Andrew Fairlie is the owner of the only two Michelin star restaurant in Scotland. He believes that the Food Star Authority, or FSA, should change its guidelines. Fairlie has stated that the FSA’s guidelines have made it very difficult for restaurants. Fairlie’s restaurant underwent a five hour inspection recently. He has stated that he understands why restaurant inspections are very important, but he believes that the amount of time his restaurant was inspected was ridiculous.
Fairlie has had to hire a consultant in order to meet the requirements set by the FSA. The restaurant is located in Gleneagles Hotel. Last year, the restaurant did not receive a passing grade from the FSA because of one of the staff members did not wash their hands the correct way.
Fairlie stated that every staff member lined up and washed their hands for the minimum one minute and 30 seconds required during last year’s inspection. However, the restaurant will fail automatically if a person puts soap on their hands before they turn on the water. That is what happened during the inspection at Fairlie’s restaurant, and they failed as the result of it.
Fortunately, the restaurant received another inspection in December 2014 and received an A+ grade from the FSA. Tom Kitchin, who is another chef, agrees that the FSA’s guidelines should be a little more lax. He has a one Michelin star restaurant. He has stated that the inspectors sometimes show up at random times, such as the middle of lunch. The restaurant staff members do not have any time to prepare for the inspection, and they are forced to stop everything that they are doing.
Kitchin stated that he is disappointed in the FSA because chefs like him and Fairlie have received training from mentors in the food industry. He has stated that cleanliness is expected of chefs, and they want to abide by the guidelines that are set by the Food Standards Authority. However, he believes that many of the inspectors are overzealous. He compared some of the restaurant inspectors to parking inspectors who aim to make other people miserable.
Tony Borthwick is the head chef and owner of Plumed Horse. He also agrees that the Food Standard Authority’s guidelines are ridiculous and need to be revised. He has stated that checks the temperature of the fridge several times throughout the day as recommended by the FSA. However, he sometimes does not have the time to write down the refrigerator’s temperature every time that he checks it. Borthwick has stated that this simple mistake makes him a bad chef in the eyes of an inspector.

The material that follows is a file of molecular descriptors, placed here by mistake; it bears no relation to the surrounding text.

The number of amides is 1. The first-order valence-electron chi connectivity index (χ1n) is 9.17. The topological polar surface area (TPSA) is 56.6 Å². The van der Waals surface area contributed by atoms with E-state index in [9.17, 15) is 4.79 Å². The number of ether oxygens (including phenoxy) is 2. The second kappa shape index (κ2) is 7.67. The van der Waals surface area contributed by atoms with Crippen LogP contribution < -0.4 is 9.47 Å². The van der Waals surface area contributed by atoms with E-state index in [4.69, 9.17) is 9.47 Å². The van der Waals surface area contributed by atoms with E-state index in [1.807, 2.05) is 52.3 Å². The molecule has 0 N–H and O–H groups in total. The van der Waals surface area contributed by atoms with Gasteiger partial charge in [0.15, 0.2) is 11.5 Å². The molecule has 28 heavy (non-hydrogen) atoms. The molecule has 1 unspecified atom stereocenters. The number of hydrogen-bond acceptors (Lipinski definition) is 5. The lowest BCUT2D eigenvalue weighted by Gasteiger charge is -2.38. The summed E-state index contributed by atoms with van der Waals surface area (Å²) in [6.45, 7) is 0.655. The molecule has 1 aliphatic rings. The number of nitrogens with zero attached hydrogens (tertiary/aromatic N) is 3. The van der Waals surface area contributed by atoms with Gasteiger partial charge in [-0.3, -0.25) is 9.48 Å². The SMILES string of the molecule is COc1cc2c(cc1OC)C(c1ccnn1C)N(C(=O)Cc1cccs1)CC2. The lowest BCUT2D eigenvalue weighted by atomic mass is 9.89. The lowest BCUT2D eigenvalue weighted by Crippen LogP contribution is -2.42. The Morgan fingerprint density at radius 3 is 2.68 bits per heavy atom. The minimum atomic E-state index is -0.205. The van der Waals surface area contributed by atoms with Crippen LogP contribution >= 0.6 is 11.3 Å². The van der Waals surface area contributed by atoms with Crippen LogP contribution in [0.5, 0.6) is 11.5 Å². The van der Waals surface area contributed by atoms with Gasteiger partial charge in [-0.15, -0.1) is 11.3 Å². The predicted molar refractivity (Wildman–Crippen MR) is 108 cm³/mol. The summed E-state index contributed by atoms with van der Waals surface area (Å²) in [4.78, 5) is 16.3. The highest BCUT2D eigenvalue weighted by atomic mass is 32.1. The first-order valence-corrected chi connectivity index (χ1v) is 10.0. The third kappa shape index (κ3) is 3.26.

Borthwick also does not like the fact that inspectors can pretty much show up any time that they like. He has also stated that inspectors have showed up in the middle of lunch services. Borthwick works hard to make sure that everything in the restaurant runs smoothly. However, he has found that the inspectors make it extremely difficult. He also says some of the inspectors have a sheriff-like attitude.
Hugh Pennington is a professor at University of Aberdeen. Although he is not in the food industry, he agrees with the chefs. He believes it is sad that chefs are complaining. The FSA is supposed to be helping chefs, but the organization is hurting them instead.
Pennington has also stated that the fact that more than one chef is complaining shows that there is something seriously wrong with the inspections. Good inspectors are willing to work with the chefs and advise them. They do not try to prosecute the chefs.
The Food Standards Authority in Scotland has set their own standards regarding food safety. However, its guidelines are very similar to the ones in England and Wales. The local authority staff carries out the hygiene inspections.
A spokeswoman for the Food Standards Authority has stated that the inspection of hygiene controls at restaurants is governed by a code of practice on food law enforcement. The local authority enforcement’s practices are reported and audited by the FSA on a regular basis. The spokeswoman also stated that Scotland’s Food Standards Authority is actively engaged with the Scottish food industry and local food authorities. She says that the FSA is not aware of this issue.